TheatreSquared debuts ‘dark comedy’ by Arkansas native

TheatreSquared debuts ‘dark comedy’ by Arkansas native

Joseph Scott Ford is no stranger to Arkansas. Born and raised in Little Rock, he was 12 when he portrayed the little boy who got the coveted bicycle in the 2004 film “Mr. Christmas,” shot in Eureka Springs, and two decades later, worked on his play “Responders” at the 2022 Arkansas New Play Festival. In between, he was Dana in the world premiere of “Primating” (Arkansas Repertory Theater) and Austin in “True West” (Producer’s Club, Company of Fools), while also writing “Not Even The Good Things,” “Sasparilla,” “Mainly The Rabbit,” “Penthouse Play,” “The Only Mountain in Texas,” “The Catch” and “Montauk Rising.”

Presented as part of the 2024 Arkansas New Play Festival, in co-production with Arkansas Repertory Theatre, Ford’s “Responders,” directed by Vickie Washington, is currently making its world premiere on the TheatreSquared stage, and Ford, now “proudly back in Little Rock raising two kids,” answered a few questions for The Free Weekly via email.

Q. As I understand it, this is your second — or maybe I should say “continuing” — collaboration on “Responders.” What have you learned that has shaped the play T2 audiences will see?

A. This is a funny play around a tragic circumstance. Through this process — festival to full production — I think we’ve all learned how to find the funny and honor the tragedy. It’s a beautiful balance that makes for a moving story. And, frankly, we learn a little more each night with every new audience, so come see and be a part of the process. We need you.

Q. When shaping a “dark comedy,” how do you balance those two sides?

A. Penitently, and with one eye closed. It’s largely by instinct and good fortune. Some situations, for whatever reason, are funny. Some are not. But even the situations that aren’t funny can become funny … if you handle them a certain way. Sometimes the “dark” is in the situation and the “comedy” is in the handling of the situation. Sometimes it’s the other way around. But, ultimately, it’s a mystery to me, and I like to keep it that way.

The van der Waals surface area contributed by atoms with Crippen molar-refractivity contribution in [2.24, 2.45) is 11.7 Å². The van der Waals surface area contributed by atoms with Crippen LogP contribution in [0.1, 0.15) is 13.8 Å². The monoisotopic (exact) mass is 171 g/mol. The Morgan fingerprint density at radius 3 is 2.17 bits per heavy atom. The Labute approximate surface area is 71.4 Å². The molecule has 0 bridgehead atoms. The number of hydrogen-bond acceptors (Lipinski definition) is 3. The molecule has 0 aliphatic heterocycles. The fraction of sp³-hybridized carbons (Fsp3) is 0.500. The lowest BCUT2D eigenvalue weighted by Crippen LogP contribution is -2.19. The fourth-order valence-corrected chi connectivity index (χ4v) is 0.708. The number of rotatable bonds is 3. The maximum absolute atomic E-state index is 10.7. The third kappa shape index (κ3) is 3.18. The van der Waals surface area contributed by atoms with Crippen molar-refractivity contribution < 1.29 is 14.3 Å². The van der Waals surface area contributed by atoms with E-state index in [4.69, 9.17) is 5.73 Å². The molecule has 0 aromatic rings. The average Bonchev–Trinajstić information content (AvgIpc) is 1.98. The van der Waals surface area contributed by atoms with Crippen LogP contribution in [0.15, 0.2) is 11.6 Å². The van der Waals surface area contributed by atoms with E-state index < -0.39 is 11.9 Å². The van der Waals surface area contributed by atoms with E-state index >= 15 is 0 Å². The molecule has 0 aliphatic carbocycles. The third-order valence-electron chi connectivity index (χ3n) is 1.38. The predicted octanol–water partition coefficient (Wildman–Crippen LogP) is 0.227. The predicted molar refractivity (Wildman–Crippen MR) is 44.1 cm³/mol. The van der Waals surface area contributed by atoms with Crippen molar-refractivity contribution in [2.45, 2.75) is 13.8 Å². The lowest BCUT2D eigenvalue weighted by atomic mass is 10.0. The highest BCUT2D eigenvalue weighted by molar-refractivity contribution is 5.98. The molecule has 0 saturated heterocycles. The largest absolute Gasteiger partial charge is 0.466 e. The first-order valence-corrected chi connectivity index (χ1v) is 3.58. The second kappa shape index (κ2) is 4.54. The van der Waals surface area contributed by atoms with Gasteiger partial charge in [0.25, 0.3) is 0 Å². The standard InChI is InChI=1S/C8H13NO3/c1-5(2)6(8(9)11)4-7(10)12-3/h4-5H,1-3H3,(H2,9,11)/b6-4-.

Q. I understand from the 2022 questions/answers that this was your first play development collaboration. What did you learn that you use every time you act or write?

A. If you don’t have good actors, director, crew, and crowd, it doesn’t matter how great your script is. So get your story in the hands of talented people as soon as you can, because that’s when all the learning begins. But, that said, I’ve also learned to trust my instincts more, because most of what I imagined would work on stage does actually work. So, that helps me write with more conviction. And, as I’m sure you know, it takes conviction.

Q. Who are your characters? Are they based on anyone in particular?

A. We’ve got Daryl, the senior paramedic who’s over it and counting down the days to his retirement. There’s Ang (short for Angela), the gung-ho former hairstylist turned rookie EMT. Then there’s Suzie, the ambitious small-town reporter and Daryl’s ex-wife. And finally Tucker, her goofy but well-meaning cameraman recently back from his second tour in Afghanistan. My teacher, Bill Esper, used to say that a “moment” is to acting what a “note” is to music. Every little moment has a meaning all its own. The same applies to character inspiration. Some of the moments come from aspects of me, others from people I’ve known, others from things I’ve read or conversations I’ve overheard, and plenty of it comes from I have no idea where. Characters come from this swirl of the subconscious. My job is to listen and give shape to the swirl.

Q. What makes live theater matter?

A. The power of connection. The people in the room make live theater matter. Now, a bad story told badly doesn’t matter much. But when we gather to tell a good story and tell that story well, I find that people connect, hearts open, and there’s no limit to the goodness that can flow from that theater back out into the world.




By Joseph Scott Ford

WHEN — 7:30 p.m. Tuesday-Friday; 2 & 7:30 p.m. Saturday; and 2 p.m. Sunday, through June 30

WHERE — TheatreSquared, 477 W. Spring St. in Fayetteville

COST — $43-$68

INFO — 777-7477 or

Categories: Cover Story